In Praise of Roy Wood

Who is Roy Wood? I thought you’d never ask… Roy Wood was the main songwriter-singer for the 1960s group The Move, co-founder of the Electric Light Orchestra and the resident eccentric hit-maker for the 1970s band Wizzard. He is a multi-instrumentalist. On one of his solo albums, Boulders, he was literally a one man band: he played every single instrument on the record; for instruments on which he was not proficient, he recorded each note separately and then assembled the track in the studio. He even plays the bagpipes. He is the neglected genius of British pop music, a whipper-upper of pop confections every bit as delicious as those of Lennon and McCartney. His melodies enter your brain and melt immediately into your amygdala, where they generate all kinds of lovely, lively sensations. And I finally got to see him in concert, just before Christmas, something that I have wanted to do for nigh on a decade now.

Wood looks a lot like he did in the 1970s. Then, he was a scruffy Ziggy Stardust, with a scraggly beard, hair (which was colored a variety of scalding hues) down to his ass, rose-tinted spectacles of the kind John Lennon was wont to wear, and strange, vaguely totemic make-up scrawled all over his face. Today, he hasn’t cut his hair (and no longer wears make-up) but his dress sense has calmed down a bit: black pants and a black shirt over a long black tailcoat. He’s still got the glasses, too, which kind of makes him look like a portly, avuncular Charles Manson.

I first got into The Move, and hence Roy Wood, in the early 1970s, after becoming deeply enamored of the first few albums by the Electric Light Orchestra. In the 1960s, The Move was almost as popular as the Beatles, at least in England. They were notorious for their live shows, during which various household appliances (as well as, in one case, an entire automobile) were violently dismantled. The Wood songs from the ’60s are still vibrant and catchy today, some of the finest pop songs ever written: I Can Hear the Grass Grow, Wave Your Flag and Stop the Train, Flowers in the Rain, Fire Brigade and Blackberry Way. Wood is not an aphorist-lyricist, but comes close with these lines from one of my favorite songs, Useless Information:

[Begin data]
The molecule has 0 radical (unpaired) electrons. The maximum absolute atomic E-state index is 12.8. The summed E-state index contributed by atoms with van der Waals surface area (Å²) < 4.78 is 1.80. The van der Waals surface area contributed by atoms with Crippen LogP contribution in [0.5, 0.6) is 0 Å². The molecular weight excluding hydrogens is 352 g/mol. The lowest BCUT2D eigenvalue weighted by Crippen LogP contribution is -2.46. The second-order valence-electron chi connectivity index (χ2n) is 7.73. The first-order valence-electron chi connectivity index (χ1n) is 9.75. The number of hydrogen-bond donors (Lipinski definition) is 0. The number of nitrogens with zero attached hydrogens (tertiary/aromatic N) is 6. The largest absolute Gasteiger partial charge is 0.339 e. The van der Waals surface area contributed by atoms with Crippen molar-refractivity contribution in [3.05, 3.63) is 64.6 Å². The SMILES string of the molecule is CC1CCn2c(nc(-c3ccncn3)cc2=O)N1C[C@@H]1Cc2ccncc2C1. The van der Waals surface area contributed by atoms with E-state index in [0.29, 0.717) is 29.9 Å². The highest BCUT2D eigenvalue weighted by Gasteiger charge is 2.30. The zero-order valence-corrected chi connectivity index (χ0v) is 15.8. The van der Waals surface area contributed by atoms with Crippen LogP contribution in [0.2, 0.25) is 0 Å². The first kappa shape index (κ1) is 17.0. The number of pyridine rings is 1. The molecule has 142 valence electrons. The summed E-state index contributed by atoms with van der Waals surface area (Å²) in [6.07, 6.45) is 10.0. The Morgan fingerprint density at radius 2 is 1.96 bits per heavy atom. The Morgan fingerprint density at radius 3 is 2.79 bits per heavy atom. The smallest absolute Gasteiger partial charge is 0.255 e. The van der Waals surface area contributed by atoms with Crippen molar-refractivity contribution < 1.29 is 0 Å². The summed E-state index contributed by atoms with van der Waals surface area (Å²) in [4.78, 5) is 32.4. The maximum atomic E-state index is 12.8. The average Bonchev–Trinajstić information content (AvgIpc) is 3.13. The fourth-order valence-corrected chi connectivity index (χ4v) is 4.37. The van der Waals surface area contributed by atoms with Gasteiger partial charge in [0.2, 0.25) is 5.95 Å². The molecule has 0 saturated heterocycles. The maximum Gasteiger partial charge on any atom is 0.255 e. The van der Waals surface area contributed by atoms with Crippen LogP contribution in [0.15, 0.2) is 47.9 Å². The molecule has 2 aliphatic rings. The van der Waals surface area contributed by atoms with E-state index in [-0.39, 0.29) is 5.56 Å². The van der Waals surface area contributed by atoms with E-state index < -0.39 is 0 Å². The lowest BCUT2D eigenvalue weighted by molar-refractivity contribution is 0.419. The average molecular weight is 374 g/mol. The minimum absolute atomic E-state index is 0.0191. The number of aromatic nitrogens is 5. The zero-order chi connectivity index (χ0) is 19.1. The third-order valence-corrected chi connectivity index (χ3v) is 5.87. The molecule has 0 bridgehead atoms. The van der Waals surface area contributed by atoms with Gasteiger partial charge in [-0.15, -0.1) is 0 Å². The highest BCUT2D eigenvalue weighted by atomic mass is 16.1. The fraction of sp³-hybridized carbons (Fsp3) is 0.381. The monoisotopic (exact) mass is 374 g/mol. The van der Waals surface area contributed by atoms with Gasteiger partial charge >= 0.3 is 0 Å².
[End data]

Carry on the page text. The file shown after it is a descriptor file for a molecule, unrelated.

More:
Turn your ears to the weatherman
Saying it will be colder in December
Get your boots and your astro-cam [?]
It’s been the same for years, so why remember?

In concert, Wood plays guitar (and bagpipes!) and is backed up by a resplendent four-piece horn section, a vivid, soulful female back-up singer, a bouncing bassist and a drummer of whom one is never sure whether he’s throwing a tantrum or simply playing his instrument. Wood is these days best remembered for a 1970s seasonal hit, I Wish It Could Be Christmas Every Day. It’s a good song, but doesn’t seem to me worthy of the veneration the English have bestowed on it, certainly not at the expense of classics like See My Baby Jive, in which Wood manages to encompass and incorporate almost every sound in popular music history since 1940, from the Andrew Sisters through Elvis and on to Frank Zappa. The audience, mostly people who looked to be in their fifties and perhaps even early sixties, Wood’s contemporaries, got into the festive spirit by donning tinsel wigs and wearing fake antlers with Christmas tree lights on them. Christmas really brings out the kitsch in the English, don’t it?

Anyway, Wood was fantastic in concert. He bantered around with the audience between every number, and put on a stunning display of musicianship. I used to listen to my Move records as a teenager, with the headphones on as I fell asleep at night. When he played the opening chords of Blackberry Way, a fixture of my teenage listening, I actually gasped. Wood doesn’t have a very high profile anymore. His insistence on sticking with his unique brand of classical- and jazz-inflected rock, with roots in 1950s bubble gum music, isn’t very commercial these days. If you ask me, though, Roy Wood is one of the greatest pop songwriters—ever. Move over Franz Ferdinand and Kaiser Chiefs; make room for Roy Wood!